The number of Michigan families struggling to make ends meet is growing, according to a new report from United Way.
The Asset Limited, Income Constrained, Employed (ALICE) report gives a comprehensive look at Michigan residents who are struggling to make ends meet — despite being employed. United Way produces the report every two years with support from chapters statewide and the Consumers Energy Foundation.
In 2017, the ALICE report showed that 40 percent of Michigan families couldn’t afford basic necessities like housing, child care, food, health care, technology and transportation. The latest report shows that the number has grown statewide — to 43 percent — as well as in Southeastern Michigan.
United Way for Southeastern Michigan uses the report to guide our efforts to advocate for state and federal policies that help families in our region become financially stable.
United Way leaders held a press conference in Lansing in March to announce the report’s findings. We also called on business leaders and legislators to support efforts to serve working Michigan families. Leaders from United Way for Southeastern Michigan — including our President and CEO Dr. Darienne Driver — also met with legislators to talk about the report’s findings and how we can help working families with policy initiatives.
“The ALICE report demonstrates that we have serious, systemic issues to address if we are to ensure that every family who’s working hard and playing by the rules can sustain that good quality of life here in Michigan,” said House Democratic Leader Christine Greig, representing Michigan’s 37th District, which is comprised of Farmington and Farmington Hills.
In Michigan, 14 percent of households live in poverty. Another 29 percent struggle to pay for basic needs. That’s 43 percent of families living below the ALICE Threshold.
ALICE households earn more than the federal poverty level but less than the cost of living. In Southeastern Michigan, the cost of living increased by 27 percent between 2010 and 2017 for a family of four. For a single adult, it increased 26 percent. This is true despite a low rate of inflation nationwide. In Wayne County, 56 percent of all households fall in the ALICE category or below the poverty line. In Macomb County, 39 percent fall below that threshold; and in Oakland County, 32 percent.
These households — made up of all ages and races — face difficult economic conditions and can’t afford basic necessities. As a result, they are forced to make near-impossible choices between things like rent and food or gas and medicine. This has consequences not just for ALICE households, but for the broader communities as well.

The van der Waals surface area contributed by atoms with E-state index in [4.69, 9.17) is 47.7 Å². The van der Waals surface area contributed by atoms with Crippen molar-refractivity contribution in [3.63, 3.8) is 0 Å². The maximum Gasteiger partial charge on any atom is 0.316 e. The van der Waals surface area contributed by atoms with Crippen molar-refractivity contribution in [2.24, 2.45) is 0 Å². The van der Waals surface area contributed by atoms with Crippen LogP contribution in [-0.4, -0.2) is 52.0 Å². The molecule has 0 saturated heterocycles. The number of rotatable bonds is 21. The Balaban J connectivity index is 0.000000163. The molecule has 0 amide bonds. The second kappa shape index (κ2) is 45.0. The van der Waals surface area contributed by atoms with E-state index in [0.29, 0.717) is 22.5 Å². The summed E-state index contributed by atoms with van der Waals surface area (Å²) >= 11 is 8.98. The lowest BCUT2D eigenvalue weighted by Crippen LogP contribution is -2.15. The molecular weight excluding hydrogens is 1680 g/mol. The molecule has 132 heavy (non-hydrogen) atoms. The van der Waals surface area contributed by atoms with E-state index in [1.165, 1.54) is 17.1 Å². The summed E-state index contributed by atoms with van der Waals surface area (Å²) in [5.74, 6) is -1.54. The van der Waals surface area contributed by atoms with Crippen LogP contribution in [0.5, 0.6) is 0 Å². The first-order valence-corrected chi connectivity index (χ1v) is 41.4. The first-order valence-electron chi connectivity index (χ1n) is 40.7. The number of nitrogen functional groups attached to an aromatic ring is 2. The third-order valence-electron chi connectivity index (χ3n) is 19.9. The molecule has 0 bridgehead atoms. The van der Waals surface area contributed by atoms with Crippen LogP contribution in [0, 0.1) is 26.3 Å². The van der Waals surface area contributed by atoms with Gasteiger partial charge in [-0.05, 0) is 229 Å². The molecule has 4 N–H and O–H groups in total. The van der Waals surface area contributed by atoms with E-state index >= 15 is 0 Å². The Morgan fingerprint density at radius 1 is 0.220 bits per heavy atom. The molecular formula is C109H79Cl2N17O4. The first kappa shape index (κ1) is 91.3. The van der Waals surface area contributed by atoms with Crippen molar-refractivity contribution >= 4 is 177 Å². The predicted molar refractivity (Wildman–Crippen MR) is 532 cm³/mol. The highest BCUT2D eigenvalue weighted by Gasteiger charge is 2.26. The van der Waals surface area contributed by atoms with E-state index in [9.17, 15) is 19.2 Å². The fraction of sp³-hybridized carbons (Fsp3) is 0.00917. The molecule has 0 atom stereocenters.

“Any one incident — a car breaks down or a child breaks their arm — can throw these families into a state of financial crisis,” said Kyle DuBuc, director of Policy, Advocacy & Government Relations at United Way for Southeastern Michigan.
Despite signs of an improving economy, wages for Michigan workers haven’t kept up.
Sixty-one percent of all jobs in Michigan pay less than $20 per hour. According to the report, a family of four needs to make $30.64 an hour to cover the cost of necessities. A single adult needs to bring home $10.52 per hour.
“The things that we celebrate – the number of jobs and record low unemployment – they don’t really speak to the issues that families are facing and the fact that families are still struggling,” Minority Leader Greig said.
In Wayne and Oakland counties, the cost of living increased by $1,054 and $1,117 respectively over a two-year period. Families in Macomb saw a $680 increase over the same timeframe.
“It’s not about the number of jobs, it’s about the quality of the paycheck,” she added.
When faced with the complex issue of families who can’t afford basic needs, there’s no one-size-fits-all solution. Because of this, United Way brings people together to advocate for public policies that can help families earn a living wage.
“The fact that such a large percentage of families fall into the ALICE category demonstrates an entrenched, systemic problem,” Kyle said. “There’s clearly not something wrong with the families; there’s something wrong with the policies.”
With expansion of proven-effective programs, families can build a safety net and increase financial stability over time. This includes building on policies like the Earned Income Tax Credit (EITC) and support for early literacy and affordable childcare programs.
“Our priority issues are those that will close the ALICE gap,” Kyle said. “We want to move families from a place of financial crisis to financial prosperity. Then, they can have money set aside to truly get ahead by investing in things like workforce training and saving for their child’s education.”